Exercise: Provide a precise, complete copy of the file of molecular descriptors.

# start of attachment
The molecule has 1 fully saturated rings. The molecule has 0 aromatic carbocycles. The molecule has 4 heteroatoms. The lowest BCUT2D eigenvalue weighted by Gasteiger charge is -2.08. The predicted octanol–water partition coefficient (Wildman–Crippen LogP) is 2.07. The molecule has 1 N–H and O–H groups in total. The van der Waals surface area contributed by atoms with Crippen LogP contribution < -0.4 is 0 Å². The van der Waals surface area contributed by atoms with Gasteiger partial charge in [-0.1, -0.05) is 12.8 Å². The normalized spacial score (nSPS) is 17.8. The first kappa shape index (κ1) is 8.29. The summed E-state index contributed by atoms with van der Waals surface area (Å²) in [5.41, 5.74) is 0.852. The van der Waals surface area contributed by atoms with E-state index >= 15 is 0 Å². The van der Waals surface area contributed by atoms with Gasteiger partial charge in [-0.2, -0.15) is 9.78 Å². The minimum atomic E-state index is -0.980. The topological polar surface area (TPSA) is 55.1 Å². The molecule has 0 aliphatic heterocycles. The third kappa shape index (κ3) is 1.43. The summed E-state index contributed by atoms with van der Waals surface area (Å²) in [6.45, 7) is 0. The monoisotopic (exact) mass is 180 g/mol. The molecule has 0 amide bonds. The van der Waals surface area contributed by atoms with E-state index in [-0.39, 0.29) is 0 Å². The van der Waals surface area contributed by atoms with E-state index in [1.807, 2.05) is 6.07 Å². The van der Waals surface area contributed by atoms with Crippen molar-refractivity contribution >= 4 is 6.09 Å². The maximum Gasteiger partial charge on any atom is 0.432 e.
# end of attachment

The molecule has 1 fully saturated rings. The molecule has 0 aromatic carbocycles. The molecule has 4 heteroatoms. The lowest BCUT2D eigenvalue weighted by Gasteiger charge is -2.08. The predicted octanol–water partition coefficient (Wildman–Crippen LogP) is 2.07. The molecule has 1 N–H and O–H groups in total. The van der Waals surface area contributed by atoms with Crippen LogP contribution < -0.4 is 0 Å². The van der Waals surface area contributed by atoms with Gasteiger partial charge in [-0.1, -0.05) is 12.8 Å². The normalized spacial score (nSPS) is 17.8. The first kappa shape index (κ1) is 8.29. The summed E-state index contributed by atoms with van der Waals surface area (Å²) in [5.41, 5.74) is 0.852. The van der Waals surface area contributed by atoms with E-state index >= 15 is 0 Å². The van der Waals surface area contributed by atoms with Gasteiger partial charge in [-0.2, -0.15) is 9.78 Å². The minimum atomic E-state index is -0.980. The topological polar surface area (TPSA) is 55.1 Å². The molecule has 0 aliphatic heterocycles. The third kappa shape index (κ3) is 1.43. The summed E-state index contributed by atoms with van der Waals surface area (Å²) in [6.45, 7) is 0. The monoisotopic (exact) mass is 180 g/mol. The molecule has 0 amide bonds. The van der Waals surface area contributed by atoms with E-state index in [-0.39, 0.29) is 0 Å². The van der Waals surface area contributed by atoms with E-state index in [1.807, 2.05) is 6.07 Å². The van der Waals surface area contributed by atoms with Crippen molar-refractivity contribution >= 4 is 6.09 Å². The maximum Gasteiger partial charge on any atom is 0.432 e.